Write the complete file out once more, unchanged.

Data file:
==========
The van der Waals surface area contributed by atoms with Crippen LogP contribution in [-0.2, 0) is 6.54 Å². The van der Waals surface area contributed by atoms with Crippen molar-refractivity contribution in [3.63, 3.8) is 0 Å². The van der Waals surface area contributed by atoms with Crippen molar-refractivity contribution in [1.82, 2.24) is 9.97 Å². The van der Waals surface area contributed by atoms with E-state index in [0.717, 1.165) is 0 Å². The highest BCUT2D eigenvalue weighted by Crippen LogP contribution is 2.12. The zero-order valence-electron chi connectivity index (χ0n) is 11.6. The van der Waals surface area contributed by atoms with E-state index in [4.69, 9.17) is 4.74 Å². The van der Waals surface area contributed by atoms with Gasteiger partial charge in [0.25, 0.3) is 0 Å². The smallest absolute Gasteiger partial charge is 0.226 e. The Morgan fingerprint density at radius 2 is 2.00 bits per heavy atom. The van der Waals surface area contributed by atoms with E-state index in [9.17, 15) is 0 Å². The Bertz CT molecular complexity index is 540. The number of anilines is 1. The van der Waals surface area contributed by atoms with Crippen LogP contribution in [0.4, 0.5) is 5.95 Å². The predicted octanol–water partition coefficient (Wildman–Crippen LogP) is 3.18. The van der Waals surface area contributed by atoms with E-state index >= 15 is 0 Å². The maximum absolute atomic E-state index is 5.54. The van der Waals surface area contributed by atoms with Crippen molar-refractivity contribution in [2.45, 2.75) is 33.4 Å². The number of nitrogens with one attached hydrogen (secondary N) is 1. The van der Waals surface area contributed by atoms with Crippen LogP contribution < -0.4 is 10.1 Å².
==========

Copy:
The van der Waals surface area contributed by atoms with Crippen LogP contribution in [-0.2, 0) is 6.54 Å². The van der Waals surface area contributed by atoms with Crippen molar-refractivity contribution in [3.63, 3.8) is 0 Å². The van der Waals surface area contributed by atoms with Crippen molar-refractivity contribution in [1.82, 2.24) is 9.97 Å². The van der Waals surface area contributed by atoms with E-state index in [0.717, 1.165) is 0 Å². The highest BCUT2D eigenvalue weighted by Crippen LogP contribution is 2.12. The zero-order valence-electron chi connectivity index (χ0n) is 11.6. The van der Waals surface area contributed by atoms with E-state index in [4.69, 9.17) is 4.74 Å². The van der Waals surface area contributed by atoms with Gasteiger partial charge in [0.25, 0.3) is 0 Å². The smallest absolute Gasteiger partial charge is 0.226 e. The Morgan fingerprint density at radius 2 is 2.00 bits per heavy atom. The van der Waals surface area contributed by atoms with E-state index in [9.17, 15) is 0 Å². The Bertz CT molecular complexity index is 540. The number of anilines is 1. The van der Waals surface area contributed by atoms with Crippen LogP contribution in [0.4, 0.5) is 5.95 Å². The predicted octanol–water partition coefficient (Wildman–Crippen LogP) is 3.18. The van der Waals surface area contributed by atoms with E-state index >= 15 is 0 Å². The maximum absolute atomic E-state index is 5.54. The van der Waals surface area contributed by atoms with Crippen molar-refractivity contribution in [2.45, 2.75) is 33.4 Å². The number of nitrogens with one attached hydrogen (secondary N) is 1. The van der Waals surface area contributed by atoms with Crippen LogP contribution < -0.4 is 10.1 Å².